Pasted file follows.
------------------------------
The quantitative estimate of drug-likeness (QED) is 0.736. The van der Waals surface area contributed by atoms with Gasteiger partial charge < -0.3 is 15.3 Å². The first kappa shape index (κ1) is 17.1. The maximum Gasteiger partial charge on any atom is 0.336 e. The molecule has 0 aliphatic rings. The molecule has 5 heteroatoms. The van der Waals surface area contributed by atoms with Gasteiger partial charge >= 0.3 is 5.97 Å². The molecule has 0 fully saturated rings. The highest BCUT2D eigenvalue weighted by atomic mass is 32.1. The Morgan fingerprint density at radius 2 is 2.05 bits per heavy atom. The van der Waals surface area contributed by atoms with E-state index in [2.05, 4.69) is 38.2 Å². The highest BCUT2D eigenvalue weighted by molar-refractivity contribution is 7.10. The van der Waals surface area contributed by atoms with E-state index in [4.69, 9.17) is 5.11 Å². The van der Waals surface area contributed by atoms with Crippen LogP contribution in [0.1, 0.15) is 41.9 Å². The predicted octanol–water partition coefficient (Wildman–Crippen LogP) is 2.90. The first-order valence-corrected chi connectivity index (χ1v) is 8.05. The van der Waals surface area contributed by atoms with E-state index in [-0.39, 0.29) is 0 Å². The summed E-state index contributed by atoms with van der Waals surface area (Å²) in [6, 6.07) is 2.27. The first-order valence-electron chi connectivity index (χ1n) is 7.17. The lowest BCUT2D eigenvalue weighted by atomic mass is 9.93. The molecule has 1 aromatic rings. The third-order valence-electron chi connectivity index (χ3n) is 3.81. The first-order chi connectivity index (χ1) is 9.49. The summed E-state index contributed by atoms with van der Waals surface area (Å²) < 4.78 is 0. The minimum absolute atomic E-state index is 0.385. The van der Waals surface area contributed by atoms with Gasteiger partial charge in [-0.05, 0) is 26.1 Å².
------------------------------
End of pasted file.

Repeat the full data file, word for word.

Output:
The quantitative estimate of drug-likeness (QED) is 0.736. The van der Waals surface area contributed by atoms with Gasteiger partial charge < -0.3 is 15.3 Å². The first kappa shape index (κ1) is 17.1. The maximum Gasteiger partial charge on any atom is 0.336 e. The molecule has 0 aliphatic rings. The molecule has 5 heteroatoms. The van der Waals surface area contributed by atoms with Gasteiger partial charge >= 0.3 is 5.97 Å². The molecule has 0 fully saturated rings. The highest BCUT2D eigenvalue weighted by atomic mass is 32.1. The Morgan fingerprint density at radius 2 is 2.05 bits per heavy atom. The van der Waals surface area contributed by atoms with E-state index in [2.05, 4.69) is 38.2 Å². The highest BCUT2D eigenvalue weighted by molar-refractivity contribution is 7.10. The van der Waals surface area contributed by atoms with E-state index in [4.69, 9.17) is 5.11 Å². The van der Waals surface area contributed by atoms with Crippen LogP contribution in [0.1, 0.15) is 41.9 Å². The predicted octanol–water partition coefficient (Wildman–Crippen LogP) is 2.90. The first-order valence-corrected chi connectivity index (χ1v) is 8.05. The van der Waals surface area contributed by atoms with E-state index in [-0.39, 0.29) is 0 Å². The summed E-state index contributed by atoms with van der Waals surface area (Å²) in [6, 6.07) is 2.27. The first-order valence-electron chi connectivity index (χ1n) is 7.17. The lowest BCUT2D eigenvalue weighted by atomic mass is 9.93. The molecule has 1 aromatic rings. The third-order valence-electron chi connectivity index (χ3n) is 3.81. The first-order chi connectivity index (χ1) is 9.49. The summed E-state index contributed by atoms with van der Waals surface area (Å²) < 4.78 is 0. The minimum absolute atomic E-state index is 0.385. The van der Waals surface area contributed by atoms with Gasteiger partial charge in [-0.05, 0) is 26.1 Å².